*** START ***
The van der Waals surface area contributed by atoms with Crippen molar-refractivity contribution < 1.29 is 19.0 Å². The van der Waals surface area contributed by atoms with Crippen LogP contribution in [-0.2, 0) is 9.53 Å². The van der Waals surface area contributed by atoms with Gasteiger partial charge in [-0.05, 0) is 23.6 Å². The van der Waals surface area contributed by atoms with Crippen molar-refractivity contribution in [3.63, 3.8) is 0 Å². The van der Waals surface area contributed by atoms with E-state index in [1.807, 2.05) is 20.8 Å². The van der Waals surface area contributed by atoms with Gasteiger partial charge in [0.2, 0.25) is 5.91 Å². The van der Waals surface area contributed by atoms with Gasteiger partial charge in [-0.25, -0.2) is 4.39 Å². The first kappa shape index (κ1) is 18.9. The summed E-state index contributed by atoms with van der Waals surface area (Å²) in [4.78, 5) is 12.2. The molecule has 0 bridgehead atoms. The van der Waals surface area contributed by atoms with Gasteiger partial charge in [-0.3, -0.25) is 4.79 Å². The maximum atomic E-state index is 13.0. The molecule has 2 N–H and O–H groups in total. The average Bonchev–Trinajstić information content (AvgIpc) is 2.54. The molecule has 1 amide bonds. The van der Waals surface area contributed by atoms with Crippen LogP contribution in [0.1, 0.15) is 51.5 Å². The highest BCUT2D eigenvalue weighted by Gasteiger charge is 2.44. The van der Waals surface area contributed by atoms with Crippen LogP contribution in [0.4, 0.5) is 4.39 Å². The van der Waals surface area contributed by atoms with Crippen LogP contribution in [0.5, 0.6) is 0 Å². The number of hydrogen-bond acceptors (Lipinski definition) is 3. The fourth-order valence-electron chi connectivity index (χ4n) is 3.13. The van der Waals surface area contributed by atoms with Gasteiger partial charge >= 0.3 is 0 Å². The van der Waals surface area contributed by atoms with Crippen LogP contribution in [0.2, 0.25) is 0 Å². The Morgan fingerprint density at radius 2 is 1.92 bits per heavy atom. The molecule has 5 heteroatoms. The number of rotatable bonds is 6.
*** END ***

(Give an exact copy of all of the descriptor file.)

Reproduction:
The van der Waals surface area contributed by atoms with Crippen molar-refractivity contribution < 1.29 is 19.0 Å². The van der Waals surface area contributed by atoms with Crippen LogP contribution in [-0.2, 0) is 9.53 Å². The van der Waals surface area contributed by atoms with Gasteiger partial charge in [-0.05, 0) is 23.6 Å². The van der Waals surface area contributed by atoms with Crippen molar-refractivity contribution in [3.63, 3.8) is 0 Å². The van der Waals surface area contributed by atoms with E-state index in [1.807, 2.05) is 20.8 Å². The van der Waals surface area contributed by atoms with Gasteiger partial charge in [0.2, 0.25) is 5.91 Å². The van der Waals surface area contributed by atoms with Gasteiger partial charge in [-0.25, -0.2) is 4.39 Å². The first kappa shape index (κ1) is 18.9. The summed E-state index contributed by atoms with van der Waals surface area (Å²) in [4.78, 5) is 12.2. The molecule has 0 bridgehead atoms. The van der Waals surface area contributed by atoms with Gasteiger partial charge in [-0.3, -0.25) is 4.79 Å². The maximum atomic E-state index is 13.0. The molecule has 2 N–H and O–H groups in total. The average Bonchev–Trinajstić information content (AvgIpc) is 2.54. The molecule has 1 amide bonds. The van der Waals surface area contributed by atoms with Crippen LogP contribution in [0.1, 0.15) is 51.5 Å². The highest BCUT2D eigenvalue weighted by Gasteiger charge is 2.44. The van der Waals surface area contributed by atoms with Crippen LogP contribution in [0.4, 0.5) is 4.39 Å². The van der Waals surface area contributed by atoms with Crippen LogP contribution in [0.5, 0.6) is 0 Å². The number of hydrogen-bond acceptors (Lipinski definition) is 3. The fourth-order valence-electron chi connectivity index (χ4n) is 3.13. The van der Waals surface area contributed by atoms with Gasteiger partial charge >= 0.3 is 0 Å². The van der Waals surface area contributed by atoms with Crippen LogP contribution in [0.2, 0.25) is 0 Å². The Morgan fingerprint density at radius 2 is 1.92 bits per heavy atom. The molecule has 5 heteroatoms. The number of rotatable bonds is 6.